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Strawberry Orange Banana Lime Leaf Slate Sky Blueberry Grape Watermelon Chocolate Marble
Strawberry Orange Banana Lime Leaf Slate Sky Blueberry Grape Watermelon Chocolate Marble


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Everything posted by lew

  1. Partially. I cut the rough shape on the bandsaw and then finished it by hand.Side view. It's kind of Neanderthal but it was my first try. SQ said:
  2. I have to confess, I tried to make this on the lathe- it ended up being a spoon! This was made on the bandsaw and the "bowl" carved out with a gouge. Charles Nicholls said:
  3. Great idea, Larry. I did a similar thing to my Bridgewood bandsaw but used an old toothbrush and made a modified bracket. It has really helped keep the tire clean. Lew
  4. There were a lot of locust trees (mostly black locust) in our area but many have been killed by a blight. The wood was given to me by a former student, who is now teaches in my place. He owns an 1800's era house that once was an inn/boarding house. The very large locust died and was in danger of falling on the home- so it was cut down. I made a few items from some of the wood and gave them to him; Â but still have a few partially turned bowl blanks left that I need to turn. Honey locust has a beautiful golden color but is very hard and kind of brittle.This is my first ladle. It was made from that tree. Lew SQ said:
  5. Usually, if a machine can be wired for dual voltages, there are illustrations in the owners manual. You need to also be aware that some machines have magnetic starters. Some of these starters will only work on 110 OR 220v. Even though the motor may be easily re-wired from one voltage to another, the starter may need to be replaced.
  6. Gorgeous bowls and platter! Â You reminded me that I have some honey locust blanks drying in the basement. Â Lew
  7. For those who don't subscribe to their newsletter, here's the link-  http://www.woodturningonline.com/index.php  Neat idea on how to sign your work.  Lew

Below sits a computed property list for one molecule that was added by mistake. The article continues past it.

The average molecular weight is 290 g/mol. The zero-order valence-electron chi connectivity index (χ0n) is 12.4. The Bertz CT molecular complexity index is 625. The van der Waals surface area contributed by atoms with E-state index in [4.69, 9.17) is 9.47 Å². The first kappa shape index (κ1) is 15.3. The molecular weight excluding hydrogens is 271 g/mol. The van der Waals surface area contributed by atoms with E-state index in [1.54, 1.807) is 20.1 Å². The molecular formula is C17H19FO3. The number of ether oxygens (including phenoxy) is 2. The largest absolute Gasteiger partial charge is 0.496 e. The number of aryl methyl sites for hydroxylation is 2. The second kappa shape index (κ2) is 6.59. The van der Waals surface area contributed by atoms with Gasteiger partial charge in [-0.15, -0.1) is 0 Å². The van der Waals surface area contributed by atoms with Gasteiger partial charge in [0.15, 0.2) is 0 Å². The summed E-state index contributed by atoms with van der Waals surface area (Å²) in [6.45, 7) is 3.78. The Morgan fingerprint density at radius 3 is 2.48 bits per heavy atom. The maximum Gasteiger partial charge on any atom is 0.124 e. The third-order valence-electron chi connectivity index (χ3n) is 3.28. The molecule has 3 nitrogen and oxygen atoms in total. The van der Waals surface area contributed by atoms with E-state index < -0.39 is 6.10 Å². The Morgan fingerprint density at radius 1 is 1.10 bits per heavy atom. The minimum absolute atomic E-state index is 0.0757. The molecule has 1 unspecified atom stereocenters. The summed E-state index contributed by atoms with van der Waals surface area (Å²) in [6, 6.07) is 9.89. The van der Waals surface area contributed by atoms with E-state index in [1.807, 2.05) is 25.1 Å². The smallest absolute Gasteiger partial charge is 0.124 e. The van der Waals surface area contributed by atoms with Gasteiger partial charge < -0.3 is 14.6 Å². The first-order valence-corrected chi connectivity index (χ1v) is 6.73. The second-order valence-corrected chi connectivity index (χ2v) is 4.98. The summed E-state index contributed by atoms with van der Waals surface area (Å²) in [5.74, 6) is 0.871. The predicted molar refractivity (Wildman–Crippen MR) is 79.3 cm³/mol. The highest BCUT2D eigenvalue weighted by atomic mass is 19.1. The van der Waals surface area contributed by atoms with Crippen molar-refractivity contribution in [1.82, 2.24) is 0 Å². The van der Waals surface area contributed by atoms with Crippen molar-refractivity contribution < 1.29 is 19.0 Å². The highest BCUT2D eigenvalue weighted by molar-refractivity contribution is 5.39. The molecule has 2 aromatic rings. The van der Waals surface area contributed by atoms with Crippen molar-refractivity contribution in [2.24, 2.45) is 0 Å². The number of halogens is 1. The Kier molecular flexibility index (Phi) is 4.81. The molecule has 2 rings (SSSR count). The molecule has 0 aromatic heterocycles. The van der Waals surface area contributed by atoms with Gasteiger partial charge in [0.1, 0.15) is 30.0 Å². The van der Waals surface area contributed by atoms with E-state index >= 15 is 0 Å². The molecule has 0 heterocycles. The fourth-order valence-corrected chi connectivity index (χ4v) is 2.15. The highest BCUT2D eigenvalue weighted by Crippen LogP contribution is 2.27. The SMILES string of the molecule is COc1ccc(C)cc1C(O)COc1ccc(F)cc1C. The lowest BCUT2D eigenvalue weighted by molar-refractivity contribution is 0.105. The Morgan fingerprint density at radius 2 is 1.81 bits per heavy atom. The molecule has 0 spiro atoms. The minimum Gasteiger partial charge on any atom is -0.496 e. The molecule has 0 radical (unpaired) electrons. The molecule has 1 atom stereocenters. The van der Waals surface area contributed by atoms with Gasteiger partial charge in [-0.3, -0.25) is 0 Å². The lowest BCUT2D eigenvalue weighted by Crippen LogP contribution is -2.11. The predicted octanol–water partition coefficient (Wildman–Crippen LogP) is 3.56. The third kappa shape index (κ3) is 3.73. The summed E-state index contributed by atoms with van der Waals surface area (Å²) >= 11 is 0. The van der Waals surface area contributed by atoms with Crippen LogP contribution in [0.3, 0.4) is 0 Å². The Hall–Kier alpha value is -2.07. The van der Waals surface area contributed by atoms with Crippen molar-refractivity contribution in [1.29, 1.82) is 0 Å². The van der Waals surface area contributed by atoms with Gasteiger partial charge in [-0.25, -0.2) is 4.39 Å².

8. http://www.roseantiquetools.com/id192.html
  9. I added a blog to the salt cellar. It is listed on the right side of the home page, almost at the bottom. Or you can see it here-Â http://www.thepatriotwoodworker.com/profiles/blogs/salt-cellars. Lew SQ said: Â It it can't be fixed with glue and sawdust - it's not worth fixing.
  10. Years ago, I helped a friend develop a "cold casting" business. We worked primarily in cold cast Porcelain. We had a 2 step process that assured no trapped bubbles remained in the castings. The first step was to put the wet casting in a vacuum chamber for about 1 minute. Then transfer the castings to a pressure chamber- similar to yours- ours had a plexiglass window. The combination of the two processes completely eliminated any bubbles in our castings. LewÂ
  11. put a wet cloth over the ding and then apply heat from you wife's electric iron- just don't let her catch you. The steam will cause the compressed wood fibers to swell and lift the dent.
  12. Thanks, SQ! Mimi liked the pepper grinder design so much that we carried the idea over to some salt cellars. Lew SQ said:
  13. Just received this- Â http://www.woodworkersjournal.com/Ezine/Public/QA.aspx
  14. You might check here- Â http://hardwareaisle.thisoldhouse.com/2009/04/another-nail-pullerthe-best-yet.html
  15. I've had good luck with these folks for sanding supplies- Â http://www.supergrit.com/
  16. Arlin, Both Firefox and Google Chrome have built in spell checkers Arlin Eastman said:
  17. Good thought, Thanks. Lew Arlin Eastman said:
  18. I thought about going to the Big Box store and getting a damaged hollow core interior door and cutting it down for the top. Not sure how to fasten the bearing to the thin outer skin without somehow adding an internal screw block. Arlin Eastman said:
  19. Bread and dipping oil trays for Christmas presents. I'm stumped on how to hold/redrill a plastic "standoff".
  20. OK, I'm officially jealous! Â Lew
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